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Criminal Practice – Detention After Traffic Stop Was ‘Reasonable’

U.S. v. Palmer (Lawyers Weekly No. 001-073-16, 30 pp.) (King, J.) No. 14-4736, April 21, 2016; USDC at Norfolk, Va. (Doumar, J.) 4th Cir.

Holding: A police officer who stopped defendant for a suspected fraudulent inspection sticker and illegal window tint, and who observed five strongly scented air fresheners inside the car, and who, within minutes, confirmed that the vehicle did not belong to the driver and that the driver was a gang member with a criminal record of four drug arrests and illegal firearm possession, did not violate the Fourth Amendment by detaining the driver, using a drug dog and searching the car; the 4th Circuit affirms denial of the driver’s motion to suppress cocaine and a firearm.

Legal Stop

The Nissan was legally stopped based on the officer’s suspicion about the illegal window tint, which he later confirmed. While checking the back of the inspection sticker, which was valid, the officer smelled marijuana in the vehicle. At that point, he had probable cause to believe the vehicle contained contraband and was therefore entitled to search it.

Unless defendant can demonstrate some constitutional violation between the time the stop began and the point when the officer smelled marijuana, the evidence cannot be suppressed.

An officer is entitled to inquire into a motorist’s criminal record after initiating a traffic stop, and we cannot fault this officer – faced with a suspected member of a violent gang – for doing so here. Nor did the officer’s detention of defendant prior to smelling marijuana unreasonably expand the scope of duration of the traffic stop.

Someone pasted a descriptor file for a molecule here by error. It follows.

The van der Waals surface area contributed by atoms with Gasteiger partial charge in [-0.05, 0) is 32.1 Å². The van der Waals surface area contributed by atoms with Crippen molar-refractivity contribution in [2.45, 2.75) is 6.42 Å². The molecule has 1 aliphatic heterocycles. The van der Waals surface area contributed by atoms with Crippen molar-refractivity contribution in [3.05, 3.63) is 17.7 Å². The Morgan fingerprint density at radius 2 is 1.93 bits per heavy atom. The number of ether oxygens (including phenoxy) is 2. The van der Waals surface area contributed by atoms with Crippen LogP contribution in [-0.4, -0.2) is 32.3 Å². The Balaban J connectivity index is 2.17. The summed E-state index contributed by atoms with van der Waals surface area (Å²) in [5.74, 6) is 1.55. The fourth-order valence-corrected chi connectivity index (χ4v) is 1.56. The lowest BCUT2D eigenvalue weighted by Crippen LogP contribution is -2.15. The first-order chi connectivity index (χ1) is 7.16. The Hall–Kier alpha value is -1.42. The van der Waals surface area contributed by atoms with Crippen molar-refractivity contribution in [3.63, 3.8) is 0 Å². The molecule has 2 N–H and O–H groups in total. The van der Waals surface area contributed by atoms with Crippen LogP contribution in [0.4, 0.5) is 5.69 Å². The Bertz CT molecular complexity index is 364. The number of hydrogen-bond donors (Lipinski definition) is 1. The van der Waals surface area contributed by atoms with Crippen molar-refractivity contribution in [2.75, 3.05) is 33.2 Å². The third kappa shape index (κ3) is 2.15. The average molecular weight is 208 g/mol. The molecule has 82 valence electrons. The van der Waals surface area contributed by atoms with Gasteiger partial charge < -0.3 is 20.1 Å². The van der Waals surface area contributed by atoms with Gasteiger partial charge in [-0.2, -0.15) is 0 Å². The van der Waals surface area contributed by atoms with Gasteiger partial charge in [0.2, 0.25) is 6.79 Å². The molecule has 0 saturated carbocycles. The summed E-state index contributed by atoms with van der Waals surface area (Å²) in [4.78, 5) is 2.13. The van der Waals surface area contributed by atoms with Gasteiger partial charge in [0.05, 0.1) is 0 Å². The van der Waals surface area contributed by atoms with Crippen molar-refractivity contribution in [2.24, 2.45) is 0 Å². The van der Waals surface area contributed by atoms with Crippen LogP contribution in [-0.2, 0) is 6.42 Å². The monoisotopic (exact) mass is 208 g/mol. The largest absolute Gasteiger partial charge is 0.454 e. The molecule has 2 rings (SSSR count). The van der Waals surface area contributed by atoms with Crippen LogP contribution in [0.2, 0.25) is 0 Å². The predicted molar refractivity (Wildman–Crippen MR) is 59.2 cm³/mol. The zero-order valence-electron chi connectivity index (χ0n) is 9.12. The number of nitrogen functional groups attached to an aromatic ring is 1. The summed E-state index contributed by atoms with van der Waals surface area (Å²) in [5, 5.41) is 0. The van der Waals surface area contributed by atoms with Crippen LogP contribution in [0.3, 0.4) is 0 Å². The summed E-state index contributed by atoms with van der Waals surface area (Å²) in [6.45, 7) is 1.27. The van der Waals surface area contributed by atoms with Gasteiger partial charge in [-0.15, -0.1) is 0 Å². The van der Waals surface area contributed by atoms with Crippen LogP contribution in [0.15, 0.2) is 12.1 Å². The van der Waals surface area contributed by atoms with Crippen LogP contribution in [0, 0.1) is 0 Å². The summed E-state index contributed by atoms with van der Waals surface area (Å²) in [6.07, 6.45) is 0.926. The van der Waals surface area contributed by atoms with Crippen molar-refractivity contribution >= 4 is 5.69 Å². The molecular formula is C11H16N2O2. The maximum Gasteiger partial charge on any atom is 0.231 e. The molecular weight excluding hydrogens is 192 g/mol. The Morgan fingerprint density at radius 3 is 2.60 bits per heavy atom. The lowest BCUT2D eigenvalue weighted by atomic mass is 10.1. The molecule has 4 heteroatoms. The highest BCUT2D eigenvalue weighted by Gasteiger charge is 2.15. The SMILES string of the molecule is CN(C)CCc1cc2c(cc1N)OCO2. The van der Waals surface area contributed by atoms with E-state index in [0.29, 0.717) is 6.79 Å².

The trial court listed eight factors that demonstrated a connection to unlawful conduct: Defendant was in a high crime area where citizens were complaining about drug dealing; he was nervous; the Nissan emitted an “overwhelming” scent of air freshener from multiple air fresheners; defendant was a suspected member of the Bounty Hunter Bloods; defendant’s driver’s license listed a P.O. box address, rather than a residence; defendant was driving a vehicle registered in another person’s name; and defendant had a criminal record that included four narcotics arrests and an illegal firearm charge.

These factors identified by the district court – viewed in their totality – eliminated a substantial portion of innocent travelers and demonstrated a connection to possible criminal activity. We are satisfied the officer’s actions prior to examining the Nissan’s inspection sticker were entirely permissible under Terry v. Ohio because the officer did not unreasonably expand the scope of the traffic stop.

Further, the officer did not conduct a warrantless search of the Nissan when he stuck his head inside the car to examine the back of the inspection sticker. Defendant has not asserted, much less shown, any legitimate expectation of privacy that was unreasonably infringed. The district court credited the officer’s testimony regarding the appearance of the sticker during the traffic stop, explicitly relying on the officer’s observation that he had seen numerous fraudulent stickers and that the Nissan sticker resembled those. The court itself examined the sticker both in the video of the traffic stop and in a photograph defendant introduced into evidence. The sticker was lighter in color than normal and the perforated middle portion was not visible from the car’s outside. The government has shown the officer’s means of investigating the inspection sticker were appropriate and not unreasonably intrusive.

Judgment affirmed.


Wynn, J.: I fully concur in the majority opinion. I agree with the majority opinion that we cannot fault the officer – faced with a suspected member of a violent gang – for inquiring into the motorist’s criminal record here.

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